called critical velocity. This may be due to, the air holdup starts
decreasing after the critical velocity and also the retention time
of gas was also found to be low. This is in agreement with the
findings of Sokol . Figs. 5–8 show the percentage reduction
for various hydraulic retention time of 16, 24, 32 and 40h. The
same trend was observed for the treatment at various hydraulic
3.4. Hydraulic retention time
Hydraulic retention time is an important parameter in the
the effect of hydraulic retention time on the percentage reduc-
tion of COD. From Fig. 9, it was observed that the degradation
efficiency increases with increase in HRT for all the initial sub-
strate concentrations. The maximum removal of 95.6% occurs
at 40h for the initial concentration of 2250mg/L and for the
initial concentration of 8910mg/L, a reduction of 89.4% was
observed. However a removal efficiency of 93.8% was achieved
COD values. Hence the optimum value was found to be 93.8%
which occurs at a HRT of 24h.
Fig. 8. Effect of initial substrate concentration on %COD reduction-HRT of
Fig. 9. Influence of HRT on %COD reduction.
The experiments were conducted in a fluidized bed reactor
with low-density biomass support at various HRT and for dif-
ferent initial substrate concentrations. From the present study, it
was found that this bioreactor with low-density particles could
this work the following conclusions were drawn:
• The characteristics of starch wastewater show high organic
content and acidic nature. It also has high solid content.
• From the hydrodynamic studies it was observed that the
air holdup increases with increase in air velocity and then
decreases after reaching the critical velocity. Similarly air
holdup increases with increase in initial bed height and
decreases after critical bed height.
• Reduction of COD is depends on the initial substrate concen-
tration, hydraulic retention time and air flow rate for a fixed
• The percentage reduction of COD increases with increase in
HRT but decreases with increase in initial substrate concen-
tration. An optimum COD removal of 93.8% occurs at an
initial substrate concentration of 2250mg/L for the airflow
The authors wish to express their gratitude for the support
Nagar, India in carrying out the research work in Environmental
Engineering laboratory, Department of Chemical Engineering.
 L.S. Fan, W.T. Tang, Hydrodynamics of a three phase fluidized bed con-
taining low-density particles, AIChE J. 35 (1989) 355–364.
 D. Karamanev, L. Nikolov, Experimental study of the inverse fluidized bed
biofilm reactor, Can. J. Chem. Eng. 65 (1987) 214–217.
 L.S. Fan, Hydrodynamics characteristics of inverse fluidization in
liquid–solid and gas–liquid–solid systems, Chem. Eng. J. 24 (1982)
 L.S. Fan, Hydrodynamics of constrained inverse fluidization and semi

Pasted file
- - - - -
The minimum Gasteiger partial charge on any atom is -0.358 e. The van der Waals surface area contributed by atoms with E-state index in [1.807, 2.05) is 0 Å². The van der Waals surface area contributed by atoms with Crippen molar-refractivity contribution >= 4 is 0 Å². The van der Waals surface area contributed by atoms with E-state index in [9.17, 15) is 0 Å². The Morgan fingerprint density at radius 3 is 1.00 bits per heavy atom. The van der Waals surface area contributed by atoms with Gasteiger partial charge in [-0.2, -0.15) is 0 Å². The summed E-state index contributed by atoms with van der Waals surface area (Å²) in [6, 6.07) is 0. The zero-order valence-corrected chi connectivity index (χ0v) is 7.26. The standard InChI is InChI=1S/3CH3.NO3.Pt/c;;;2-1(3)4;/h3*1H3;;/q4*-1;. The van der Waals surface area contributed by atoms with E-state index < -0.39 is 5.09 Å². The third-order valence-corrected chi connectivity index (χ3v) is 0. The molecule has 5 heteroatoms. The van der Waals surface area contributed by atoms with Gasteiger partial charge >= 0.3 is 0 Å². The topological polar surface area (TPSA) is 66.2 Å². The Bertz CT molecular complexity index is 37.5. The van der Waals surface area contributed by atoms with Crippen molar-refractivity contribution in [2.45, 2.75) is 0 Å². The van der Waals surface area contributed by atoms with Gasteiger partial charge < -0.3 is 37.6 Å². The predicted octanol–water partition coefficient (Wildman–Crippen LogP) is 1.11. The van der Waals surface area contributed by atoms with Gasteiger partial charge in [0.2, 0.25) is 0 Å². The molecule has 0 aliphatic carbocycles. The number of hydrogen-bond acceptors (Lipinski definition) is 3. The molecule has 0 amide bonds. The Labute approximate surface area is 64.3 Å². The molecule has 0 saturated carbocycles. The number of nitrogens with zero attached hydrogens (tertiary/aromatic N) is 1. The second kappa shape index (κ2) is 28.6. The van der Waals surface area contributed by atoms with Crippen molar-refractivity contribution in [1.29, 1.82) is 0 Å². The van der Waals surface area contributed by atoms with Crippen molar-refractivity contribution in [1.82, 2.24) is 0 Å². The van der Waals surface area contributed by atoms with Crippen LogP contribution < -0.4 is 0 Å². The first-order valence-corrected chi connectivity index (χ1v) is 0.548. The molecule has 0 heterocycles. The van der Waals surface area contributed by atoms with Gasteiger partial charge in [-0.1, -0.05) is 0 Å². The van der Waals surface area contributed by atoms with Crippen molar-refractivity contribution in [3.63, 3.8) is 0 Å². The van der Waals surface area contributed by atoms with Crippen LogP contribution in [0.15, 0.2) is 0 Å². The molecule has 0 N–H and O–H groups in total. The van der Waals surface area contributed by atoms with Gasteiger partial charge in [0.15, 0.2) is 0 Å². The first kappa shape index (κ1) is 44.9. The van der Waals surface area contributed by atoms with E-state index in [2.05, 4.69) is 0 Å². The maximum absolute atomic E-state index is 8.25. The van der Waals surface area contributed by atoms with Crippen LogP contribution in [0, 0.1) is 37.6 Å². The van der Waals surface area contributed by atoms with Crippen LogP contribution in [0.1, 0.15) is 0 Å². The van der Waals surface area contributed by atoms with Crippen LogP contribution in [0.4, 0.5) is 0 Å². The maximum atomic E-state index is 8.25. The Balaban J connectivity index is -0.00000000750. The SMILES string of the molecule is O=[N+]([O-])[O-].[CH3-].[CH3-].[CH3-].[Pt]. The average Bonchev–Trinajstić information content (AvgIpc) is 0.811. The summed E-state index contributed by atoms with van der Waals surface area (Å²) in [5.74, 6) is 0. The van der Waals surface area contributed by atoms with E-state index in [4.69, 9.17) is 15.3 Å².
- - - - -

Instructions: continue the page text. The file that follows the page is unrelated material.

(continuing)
fluidization in a gas–liquid–solid system, Chem. Eng. Sci. 38 (1983)
 D.H. Lee, N. Epstein, J.R. Grace, Hydrodynamic transition from fixed to
fully fluidized beds for three phase inverse fluidization, Korean J. Chem.
Eng. 17 (2000) 684–690.
containing low density particles, Ind. Eng. Chem. Res. 29 (1990) 128–133.
three-phase inverse fluidized bed, Bioprocess Eng. 23 (2000) 427–429.
 D.G. Karamanev, Application of inverse fluidization in wastewater treat-
ment: from laboratory to full-scale bioreactors, Environ. Progr. 15 (1996)
 D. Garcia-Calderon, P. Buffiere, R. Moletta, S. Elmaleh, Anaerobic diges-
tion of wine distillery wastewater in down-flow fluidized bed, Water Res.
32 (1998) 3593–3600.
 P. Buffiere, J. Bergeon, R. Moletta, The inverse turbulent bed: a novel
bioreactor for anaerobic treatment, Water Res. 34 (2000) 673–677.
 A. Ocheing, T. Ogada, W. Sisenda, P. Wambua, Brewery wastewater treat-
ment in a fluidized bed bioreactor, J. Hazard. Mater. B 90 (2002) 311–321.
trial wastewaters in a fluidized bed reactor, J. Hazard. Mater. B 96 (2003)
 T. Nandy, S.N. Kaul, Wastewater management for Tapioca based Sago
industry, Indian J. Environ. Prot. 14 (1994) 721–728.
 C. Karthikeyan, P.L. Sabarathinam, Biodegradation of cassava starch
wastewater using UASB Reactor, J. Ind. Poll. Contr. 18 (2002) 33–
 P.M. Ayyasamy, R. Banuregha, G. Vivekanandhan, P. Lakshmanaperumal-
samy, Treatment of sago factory effluent by aerobic microbial Consortium,
Indian J. Environ. Prot. 22 (2002) 554–558.
 M. Rajasimman, C. Karthikeyan, Degradation of starch industry effluent
in an inverse fluidized bed reactor, in: Proceedings of the 57th Annual
Mumbai, India, 2004.
inverse fluidized bed bioreactor, J. Appl. Sci. Environ. Manage. 10 (2006)
 APHA, Standard Methods for the Examination of Water and Wastewater,
16th ed., American Public Health Association, New York, 1992.
 M. Rajasimman, C. Karthikeyan, Hydrodynamic study in a three phase
fluidized bed bioreactor with low density biomass support, in: Proceed-
ings of the 58th Annual session of Indian Institute of Chemical Engineers,
CHEMCON, December, Delhi, India, 2005.
 W. Sokol, Operating parameters for a gas–liquid–solid fluidized bed biore-
actor with a low-density biomass support, Biochem. Eng. J. 8 (2001)